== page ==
The bone marrow registry-all you need to know


FIRSTLY, What is bone marrow?

This is the tissue that could be regarded as the factory for the production of red blood cells to carry oxygen, white cells to fight infection and platelets to prevent bleeding.


Every healthy person between 18 and 45 can be a donor. “Tissue-types” are inherited characteristics, used in matching donors and patients. The likelihood, therefore, of finding a suitable volunteer will be considerably greater within the same ethnic and background, making the need for a local registry that much greater.

Why are unrelated donors needed?

Family members, particularly brothers and sisters are generally most suitable. However, due to the average family size, only about 30% of patients have a compatible sibling.

How are donors and patients matched?

In the same way as blood groups exist, so white cells can be categorised into groups known as “tissue-types”. Very many possible tissue types exist, so that finding the correct match depends upon having a very large register of volunteers. Although there are over 10 million donors registered worldwide some searches are still not successful.

How are stem cells donated?

This is the most likely method of collecting your stem cells. Blood stem cells are found in the bone marrow and also in the circulating blood stream (peripheral blood) but in smaller numbers.  You are given a daily injection to stimulate your body to produce more of these cells and you then donate the cells in pretty much the same way as blood donation.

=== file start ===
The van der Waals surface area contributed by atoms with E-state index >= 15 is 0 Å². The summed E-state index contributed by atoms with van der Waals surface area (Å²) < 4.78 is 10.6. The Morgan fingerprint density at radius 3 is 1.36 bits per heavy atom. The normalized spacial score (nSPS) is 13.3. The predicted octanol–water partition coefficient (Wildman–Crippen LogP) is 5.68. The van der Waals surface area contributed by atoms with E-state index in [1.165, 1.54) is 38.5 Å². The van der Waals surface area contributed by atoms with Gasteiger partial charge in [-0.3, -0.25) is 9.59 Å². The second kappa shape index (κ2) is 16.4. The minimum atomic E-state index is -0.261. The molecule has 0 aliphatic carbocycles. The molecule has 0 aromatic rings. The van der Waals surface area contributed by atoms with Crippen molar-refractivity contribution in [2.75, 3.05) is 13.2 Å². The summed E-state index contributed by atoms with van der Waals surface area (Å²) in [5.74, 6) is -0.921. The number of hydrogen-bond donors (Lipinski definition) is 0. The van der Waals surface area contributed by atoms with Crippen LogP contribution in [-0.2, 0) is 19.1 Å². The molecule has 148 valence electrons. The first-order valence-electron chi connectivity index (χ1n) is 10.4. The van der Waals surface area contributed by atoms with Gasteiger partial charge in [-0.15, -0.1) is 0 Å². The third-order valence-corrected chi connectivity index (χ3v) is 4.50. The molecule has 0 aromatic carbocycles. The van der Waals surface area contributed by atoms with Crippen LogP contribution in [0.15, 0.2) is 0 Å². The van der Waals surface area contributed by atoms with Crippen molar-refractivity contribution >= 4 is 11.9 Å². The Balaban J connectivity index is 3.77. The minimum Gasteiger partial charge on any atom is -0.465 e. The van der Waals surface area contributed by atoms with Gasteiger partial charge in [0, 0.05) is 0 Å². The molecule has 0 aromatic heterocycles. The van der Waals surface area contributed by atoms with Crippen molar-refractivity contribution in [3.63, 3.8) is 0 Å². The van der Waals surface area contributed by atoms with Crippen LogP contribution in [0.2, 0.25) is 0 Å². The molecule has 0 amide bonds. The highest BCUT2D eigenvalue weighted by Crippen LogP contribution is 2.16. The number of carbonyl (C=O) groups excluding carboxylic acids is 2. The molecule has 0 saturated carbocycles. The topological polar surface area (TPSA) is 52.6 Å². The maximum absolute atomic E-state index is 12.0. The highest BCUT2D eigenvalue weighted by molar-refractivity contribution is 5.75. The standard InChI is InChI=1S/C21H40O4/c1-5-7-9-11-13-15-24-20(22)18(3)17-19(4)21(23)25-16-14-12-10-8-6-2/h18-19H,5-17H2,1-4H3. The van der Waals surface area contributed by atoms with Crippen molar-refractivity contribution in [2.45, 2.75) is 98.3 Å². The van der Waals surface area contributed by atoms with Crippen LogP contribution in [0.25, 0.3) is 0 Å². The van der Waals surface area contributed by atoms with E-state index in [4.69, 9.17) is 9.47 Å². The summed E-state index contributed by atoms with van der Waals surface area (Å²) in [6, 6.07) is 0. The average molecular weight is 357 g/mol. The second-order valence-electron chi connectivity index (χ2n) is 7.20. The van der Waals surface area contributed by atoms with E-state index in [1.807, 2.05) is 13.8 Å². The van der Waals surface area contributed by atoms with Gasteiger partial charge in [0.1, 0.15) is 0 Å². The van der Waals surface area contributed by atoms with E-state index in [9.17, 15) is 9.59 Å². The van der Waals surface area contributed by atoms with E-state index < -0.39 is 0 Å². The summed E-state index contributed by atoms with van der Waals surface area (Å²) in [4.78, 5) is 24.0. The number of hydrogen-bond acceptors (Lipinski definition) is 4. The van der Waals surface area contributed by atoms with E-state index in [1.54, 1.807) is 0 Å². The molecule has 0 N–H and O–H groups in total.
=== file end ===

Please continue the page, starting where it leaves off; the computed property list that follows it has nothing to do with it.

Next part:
This method is seldom used in South Africa, however if it is in the patient’s best interest, the patient’s doctor might request a bone marrow stem cell collection instead. The marrow collection process in this case is a surgical procedure that occurs in a hospital operating theatre while you receive general anaesthesia. Some of your marrow is removed from the back of your pelvic bone, using sterile needles and syringes. The amount collected depends on the needs of the patient and the size of the donor.

What does the donor initially do?

Volunteers, if deemed to be suitable, need to have a small blood sample taken and sent to our laboratories for tissue-typing. The results are placed on an international computer registry.

Is a transplant a definite cure?

Unfortunately the field of bone marrow transplantation is complex and a number of patients still die of complications despite the best medical care. Increasing numbers of successful transplants are being carried out using matched unrelated donors. However, donors can only be assured that they offer the hope of a future to patients whose disease would almost certainly otherwise prove fatal.

Can I change my mind?

You are completely free to change your mind at any moment, up to the moment you are asked to donate. Most donors are delighted to hear that they have been chosen to donate – after all, that’s why they joined the Registry.